economy. 7 . The data are for April 2010.S.Alternative Measures of Labor Underutilization The table shows various measures of joblessness for the U.

The data covers both organised and unorganised sector employment and is quite comprehensive. which also provides survey-based data on employment but only with respect to establishments in the organised and unorganised sectors. • CSO releases the ‘Economic Census’ every five years. • The Labour Bureau. 8 . releases the ‘Annual Survey of Industries (ASI)’. ministry of labour and employment. covering employment in the organised sector as well as the ‘Quarterly Report on Changes in Employment in Select Sectors’.Unemployment Rate since 1960 Employment statistics are produced by three bodies: • NSSO releases its survey-based employment results every five years.

Identifying Unemployment • How long are the unemployed without work? – Most spells of unemployment are short and Most unemployment observed at any given time is longterm – Most people who become unemployed • Will soon find jobs meeting their test and skills • But most of the economy’s unemployment problem is attributable to the relatively few workers who are jobless for long periods of time. 9 .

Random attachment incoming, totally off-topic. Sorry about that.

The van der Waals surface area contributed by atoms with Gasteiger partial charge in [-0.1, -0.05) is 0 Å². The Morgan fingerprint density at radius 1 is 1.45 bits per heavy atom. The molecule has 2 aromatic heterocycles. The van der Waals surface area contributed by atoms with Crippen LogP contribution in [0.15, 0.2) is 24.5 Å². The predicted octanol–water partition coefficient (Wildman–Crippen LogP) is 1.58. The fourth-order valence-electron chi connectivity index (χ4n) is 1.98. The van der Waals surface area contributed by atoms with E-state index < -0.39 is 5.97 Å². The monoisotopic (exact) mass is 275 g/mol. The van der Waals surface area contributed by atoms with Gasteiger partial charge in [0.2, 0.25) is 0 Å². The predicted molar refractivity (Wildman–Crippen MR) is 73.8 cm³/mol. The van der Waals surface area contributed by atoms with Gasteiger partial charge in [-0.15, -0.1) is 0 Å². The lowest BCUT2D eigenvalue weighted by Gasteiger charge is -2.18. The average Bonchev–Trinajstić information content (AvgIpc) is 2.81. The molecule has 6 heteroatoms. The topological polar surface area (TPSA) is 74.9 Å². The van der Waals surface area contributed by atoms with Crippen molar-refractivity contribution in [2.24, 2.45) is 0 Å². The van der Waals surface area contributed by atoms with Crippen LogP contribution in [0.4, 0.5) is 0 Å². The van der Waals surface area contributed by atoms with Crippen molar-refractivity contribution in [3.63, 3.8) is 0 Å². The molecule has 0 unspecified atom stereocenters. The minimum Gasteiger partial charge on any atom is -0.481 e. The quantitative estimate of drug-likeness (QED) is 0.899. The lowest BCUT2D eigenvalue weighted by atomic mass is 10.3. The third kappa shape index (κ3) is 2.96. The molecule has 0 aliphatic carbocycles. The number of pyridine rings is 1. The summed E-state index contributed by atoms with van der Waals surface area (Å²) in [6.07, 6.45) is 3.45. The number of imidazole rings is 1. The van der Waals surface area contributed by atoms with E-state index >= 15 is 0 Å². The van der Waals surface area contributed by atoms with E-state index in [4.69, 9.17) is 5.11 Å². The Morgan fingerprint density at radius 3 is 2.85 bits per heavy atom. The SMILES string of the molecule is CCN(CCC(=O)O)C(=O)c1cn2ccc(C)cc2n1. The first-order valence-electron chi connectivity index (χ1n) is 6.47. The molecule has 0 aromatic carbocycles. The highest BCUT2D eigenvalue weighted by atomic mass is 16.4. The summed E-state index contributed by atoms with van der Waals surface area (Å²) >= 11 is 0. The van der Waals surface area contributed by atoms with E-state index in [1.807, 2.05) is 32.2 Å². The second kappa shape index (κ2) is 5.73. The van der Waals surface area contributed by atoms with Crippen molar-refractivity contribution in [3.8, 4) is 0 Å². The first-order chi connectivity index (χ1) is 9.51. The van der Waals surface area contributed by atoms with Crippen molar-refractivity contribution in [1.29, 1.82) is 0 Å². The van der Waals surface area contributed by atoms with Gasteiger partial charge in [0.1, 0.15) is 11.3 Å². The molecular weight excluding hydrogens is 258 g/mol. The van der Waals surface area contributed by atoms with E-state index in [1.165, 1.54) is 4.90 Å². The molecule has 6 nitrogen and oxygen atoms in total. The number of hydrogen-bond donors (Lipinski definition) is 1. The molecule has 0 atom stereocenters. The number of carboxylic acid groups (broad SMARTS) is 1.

Identifying Unemployment • In most markets prices adjust to bring quantity demanded and quantity demanded into balance. • Why are there always some people unemployed? – Unemployment rate • Never falls to zero • Fluctuates around the natural rate of unemployment • Frictional unemployment – It takes time for workers to search for the jobs that best suit their tastes and skills – Explain relatively short spells of unemployment 10 .

unions. and efficiency wages 11 .Identifying Unemployment • Structural unemployment – Results because the number of jobs available in some labor markets is insufficient to provide a job for everyone who wants one – Explains longer spells of unemployment – Results when wages are set above the equilibrium • Minimum-wage laws.